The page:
Tor Weekly News — October 1st, 2014
Welcome to the thirty-ninth issue in 2014 of Tor Weekly News, the weekly newsletter that covers what’s happening in the Tor community.
Tor 0.2.4.24 and 0.2.5.8-rc are out
Roger Dingledine announced new releases in both the stable and the alpha branches of the core Tor software. Clients accessing hidden services should experience faster and more robust connections as they will now send the correct rendezvous point address. “They used to send the wrong address, which would still work some of the time because they also sent the identity digest of the rendezvous point, and if the hidden service happened to try connecting to the rendezvous point from a relay that already had a connection open to it, the relay would reuse that connection”. This fix also prevents the endianness of the client’s system from being leaked to the hidden service.
The only other changes in these releases are an update of the geoip databases and the location of the gabelmoo directory authority. As usual, you can download the source code from the Tor distribution directory.
Tor Browser 3.6.6 and 4.0-alpha-3 are out
Mike Perry announced two new releases by the Tor Browser team. Tor Browser 3.6.6 includes a workaround for the bug that has sometimes been preventing the browser window from opening after an apparently successful connection to the Tor network; it also stops intermediate SSL certificates from being written to disk. In addition to these fixes, Tor Browser 4.0-alpha-3 resolves a number of issues to do with the upcoming Tor Browser updater, including the mistaken upgrade of non-English Tor Browsers to the English-language version. As this bug is only fixed in the new release, users upgrading from 4.0-alpha-2 will still experience this issue during the process. Furthermore, “meek transport users will need to restart their browser a second time after upgrade if they use the in-browser updater. We are still trying to get to the bottom of this issue”, wrote Mike.
Both releases also include important Firefox security updates, so all users should upgrade as soon as possible. See Mike’s announcements for full details, and get your copy from the project page or the distribution directory.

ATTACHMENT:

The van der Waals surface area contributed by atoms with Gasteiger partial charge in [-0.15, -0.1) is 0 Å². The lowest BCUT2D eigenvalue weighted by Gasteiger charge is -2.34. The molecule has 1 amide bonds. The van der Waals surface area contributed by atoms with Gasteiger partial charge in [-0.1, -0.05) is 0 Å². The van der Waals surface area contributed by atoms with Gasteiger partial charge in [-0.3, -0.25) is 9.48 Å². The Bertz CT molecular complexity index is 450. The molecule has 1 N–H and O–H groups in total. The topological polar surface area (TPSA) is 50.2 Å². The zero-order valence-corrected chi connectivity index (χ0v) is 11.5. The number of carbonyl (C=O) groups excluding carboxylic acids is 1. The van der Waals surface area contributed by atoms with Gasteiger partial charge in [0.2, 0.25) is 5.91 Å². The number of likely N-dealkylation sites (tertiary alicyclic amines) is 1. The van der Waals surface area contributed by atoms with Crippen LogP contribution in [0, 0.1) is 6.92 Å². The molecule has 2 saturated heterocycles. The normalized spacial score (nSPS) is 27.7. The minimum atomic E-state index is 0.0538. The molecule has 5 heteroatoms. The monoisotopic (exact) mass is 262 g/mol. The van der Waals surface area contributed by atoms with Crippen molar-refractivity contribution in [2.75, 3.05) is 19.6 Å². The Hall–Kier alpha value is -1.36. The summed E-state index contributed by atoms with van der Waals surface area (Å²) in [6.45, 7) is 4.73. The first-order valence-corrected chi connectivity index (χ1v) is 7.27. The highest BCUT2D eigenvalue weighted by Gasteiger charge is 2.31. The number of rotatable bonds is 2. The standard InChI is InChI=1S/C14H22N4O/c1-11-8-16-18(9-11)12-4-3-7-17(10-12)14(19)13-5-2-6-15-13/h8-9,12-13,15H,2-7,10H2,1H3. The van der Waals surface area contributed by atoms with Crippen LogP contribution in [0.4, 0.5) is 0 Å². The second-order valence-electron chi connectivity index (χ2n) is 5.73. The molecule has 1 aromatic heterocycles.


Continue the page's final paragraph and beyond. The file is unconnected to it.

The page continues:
Tails 1.1.2 is out
The second point release in the Tails 1.1.x series was put out by the Tails team, “mainly to fix a serious flaw in the Network Security Services (NSS) library used by Firefox and other products that allows attackers to create forged RSA certificates. Before this release, users on a compromised network could be directed to sites using a fraudulent certificate and mistake them for legitimate sites.”
Other packages affected by recently-disclosed security flaws and updated in this version include APT, bash, and GnuPG, so all Tails users should make sure to upgrade as soon as possible. If you have a running copy of Tails, you can make use of the incremental upgrades system; otherwise, head to the download page for more information.
obfs4 is ready for general deployment: bridge operators needed!
Pluggable transports, the circumvention techniques which allow users to access the Tor network from censored areas by disguising the fact that the Tor protocol is being used, are about to take another step forward with the release of obfs4, and Yawning Angel sent out a brief discussion of this new protocol.
obfs4 offers a number of developments over the obfs3 and ScrambleSuit protocols, until now the most sophisticated pluggable transports in use on the Tor network. Like ScrambleSuit, obfs4 improves on obfs3 to “provide resilience against active attackers and to disguise flow signatures”, while a safer and more efficient key-exchange process than ScrambleSuit’s should make it impossible for attackers to launch man-in-the-middle attacks based on the client/bridge shared secret.